Scientists discover gene causing grey hair

Scientists discover genes related to hair colour, greying patterns, thickness, curliness and straightness

Photo by: Reuters (Archive)
Photo by: Reuters (Archive)

Britain's Queen Elizabeth arrives for the State Opening of Parliament, at the Palace of Westminster in London in this May 8, 2013.

Scientists said Tuesday that for the first time they have identified certain genes that could aid researchers in reconstructing a person’s appearance from a DNA sample.

A team of international researchers surveyed the gene makeup of 6,000 people from the Americas, a group that had a diverse mix of European, Native American and African ancestry.

The team identified genes related to hair colour, greying patterns, thickness and whether a person has straight or curly hair.

More importantly, scientists were able to identify and name specific genes. The IRF4 gene, for example, is linked to greying hair, while PRSS53 caused straight hair.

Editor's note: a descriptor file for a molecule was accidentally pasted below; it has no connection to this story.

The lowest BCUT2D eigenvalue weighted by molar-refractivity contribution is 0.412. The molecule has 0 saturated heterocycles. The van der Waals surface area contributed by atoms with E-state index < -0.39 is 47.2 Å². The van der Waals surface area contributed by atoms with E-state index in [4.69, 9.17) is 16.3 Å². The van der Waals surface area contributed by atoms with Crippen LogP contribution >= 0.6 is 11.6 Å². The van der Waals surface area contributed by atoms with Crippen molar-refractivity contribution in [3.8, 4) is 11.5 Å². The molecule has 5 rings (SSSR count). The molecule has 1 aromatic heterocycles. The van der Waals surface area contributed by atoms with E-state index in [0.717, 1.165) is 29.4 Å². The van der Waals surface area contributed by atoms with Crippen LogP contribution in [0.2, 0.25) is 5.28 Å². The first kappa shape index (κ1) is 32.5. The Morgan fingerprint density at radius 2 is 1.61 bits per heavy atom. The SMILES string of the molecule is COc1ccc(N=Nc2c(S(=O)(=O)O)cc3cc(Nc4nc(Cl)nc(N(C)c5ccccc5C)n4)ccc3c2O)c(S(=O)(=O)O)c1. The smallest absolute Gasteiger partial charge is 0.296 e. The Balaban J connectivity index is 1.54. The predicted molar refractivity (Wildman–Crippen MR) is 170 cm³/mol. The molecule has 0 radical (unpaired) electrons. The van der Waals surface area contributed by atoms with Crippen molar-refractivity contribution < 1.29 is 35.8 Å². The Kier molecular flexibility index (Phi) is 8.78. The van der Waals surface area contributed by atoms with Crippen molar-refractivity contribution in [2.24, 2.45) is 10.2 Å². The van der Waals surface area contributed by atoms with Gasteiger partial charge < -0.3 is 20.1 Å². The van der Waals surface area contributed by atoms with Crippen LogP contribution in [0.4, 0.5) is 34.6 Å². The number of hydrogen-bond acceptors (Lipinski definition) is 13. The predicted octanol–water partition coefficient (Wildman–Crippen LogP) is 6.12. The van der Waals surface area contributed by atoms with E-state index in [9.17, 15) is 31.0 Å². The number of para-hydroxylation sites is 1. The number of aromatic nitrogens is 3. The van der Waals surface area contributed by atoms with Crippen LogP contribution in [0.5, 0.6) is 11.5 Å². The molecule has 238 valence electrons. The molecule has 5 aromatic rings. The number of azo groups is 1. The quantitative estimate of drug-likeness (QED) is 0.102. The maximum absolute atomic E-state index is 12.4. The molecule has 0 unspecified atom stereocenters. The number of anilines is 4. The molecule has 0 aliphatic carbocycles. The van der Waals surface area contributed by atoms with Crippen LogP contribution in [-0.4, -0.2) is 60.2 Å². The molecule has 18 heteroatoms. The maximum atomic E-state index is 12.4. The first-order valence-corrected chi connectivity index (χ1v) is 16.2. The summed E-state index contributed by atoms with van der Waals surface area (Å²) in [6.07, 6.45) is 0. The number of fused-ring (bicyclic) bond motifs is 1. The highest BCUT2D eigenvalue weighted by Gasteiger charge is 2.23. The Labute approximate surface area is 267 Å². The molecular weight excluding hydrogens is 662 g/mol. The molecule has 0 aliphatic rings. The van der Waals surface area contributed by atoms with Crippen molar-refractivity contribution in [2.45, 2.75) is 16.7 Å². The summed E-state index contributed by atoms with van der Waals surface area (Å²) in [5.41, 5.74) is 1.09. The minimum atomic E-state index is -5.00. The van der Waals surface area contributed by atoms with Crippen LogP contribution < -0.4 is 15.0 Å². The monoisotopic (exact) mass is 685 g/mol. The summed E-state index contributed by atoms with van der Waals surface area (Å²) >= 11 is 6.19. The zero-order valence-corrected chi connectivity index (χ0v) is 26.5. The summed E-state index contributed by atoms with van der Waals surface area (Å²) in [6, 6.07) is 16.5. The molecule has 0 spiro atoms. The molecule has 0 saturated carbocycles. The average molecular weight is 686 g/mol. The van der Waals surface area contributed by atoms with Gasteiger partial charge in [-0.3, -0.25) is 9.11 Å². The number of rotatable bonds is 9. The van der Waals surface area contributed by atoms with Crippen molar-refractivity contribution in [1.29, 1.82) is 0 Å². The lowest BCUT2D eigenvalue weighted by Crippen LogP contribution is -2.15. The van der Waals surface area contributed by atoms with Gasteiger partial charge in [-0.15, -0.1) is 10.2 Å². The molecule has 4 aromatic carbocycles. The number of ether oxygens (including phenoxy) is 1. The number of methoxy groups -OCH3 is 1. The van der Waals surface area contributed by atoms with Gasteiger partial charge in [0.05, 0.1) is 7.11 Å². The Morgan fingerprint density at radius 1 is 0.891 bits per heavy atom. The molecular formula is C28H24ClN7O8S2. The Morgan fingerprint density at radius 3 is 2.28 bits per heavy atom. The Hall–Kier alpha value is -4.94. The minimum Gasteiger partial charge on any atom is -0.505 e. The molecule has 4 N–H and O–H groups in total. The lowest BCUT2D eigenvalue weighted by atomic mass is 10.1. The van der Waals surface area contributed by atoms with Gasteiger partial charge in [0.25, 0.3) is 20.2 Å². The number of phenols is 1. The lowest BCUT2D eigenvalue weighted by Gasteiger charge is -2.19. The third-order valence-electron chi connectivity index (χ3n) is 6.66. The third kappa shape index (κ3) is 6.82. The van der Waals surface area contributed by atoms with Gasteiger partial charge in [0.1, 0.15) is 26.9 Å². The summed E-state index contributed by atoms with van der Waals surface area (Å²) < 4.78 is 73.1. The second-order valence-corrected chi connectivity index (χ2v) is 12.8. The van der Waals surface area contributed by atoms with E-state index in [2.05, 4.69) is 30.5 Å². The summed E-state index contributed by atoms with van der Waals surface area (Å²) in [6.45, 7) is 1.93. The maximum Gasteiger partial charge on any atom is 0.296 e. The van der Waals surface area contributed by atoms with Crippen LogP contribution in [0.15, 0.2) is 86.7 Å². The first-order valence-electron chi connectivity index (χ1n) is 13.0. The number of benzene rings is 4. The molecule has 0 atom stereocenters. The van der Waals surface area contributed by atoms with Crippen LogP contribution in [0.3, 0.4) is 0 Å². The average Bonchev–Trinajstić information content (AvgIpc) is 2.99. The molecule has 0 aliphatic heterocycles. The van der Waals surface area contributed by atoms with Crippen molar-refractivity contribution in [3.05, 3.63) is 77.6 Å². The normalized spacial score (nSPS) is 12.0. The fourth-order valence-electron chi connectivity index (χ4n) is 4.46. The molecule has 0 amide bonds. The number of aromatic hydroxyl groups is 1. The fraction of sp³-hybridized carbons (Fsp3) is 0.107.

The team was even able to link several genes to balding.

The research was published in the journal Nature Communications.

“We already know several genes involved in balding and hair colour but this is the first time a gene for greying has been identified in humans, as well as other genes influencing hair shape and density,” said lead author Dr. Kaustubh Adhikari. “It was only possible because we analysed a diverse melting pot of people, which hasn't been done before on this scale. These findings have potential forensic and cosmetic applications as we increase our knowledge on how genes influence the way we look.”

The scientists also discovered genes related to facial hair thickness, including the one that determines if an individual will have a unibrow.

Armed with the new genetic information, hypotheses can be formed as to why humans of different ancestry appear differently.

Approximately 15 percent of individuals with European descent carry a gene for greying hair, but the team did not find the gene in Native Americans.

The presence of a greying or balding gene in DNA does not necessarily mean that one will show the trait.

The existence of the gene, however, greatly improves the likelihood.

TRTWorld, AA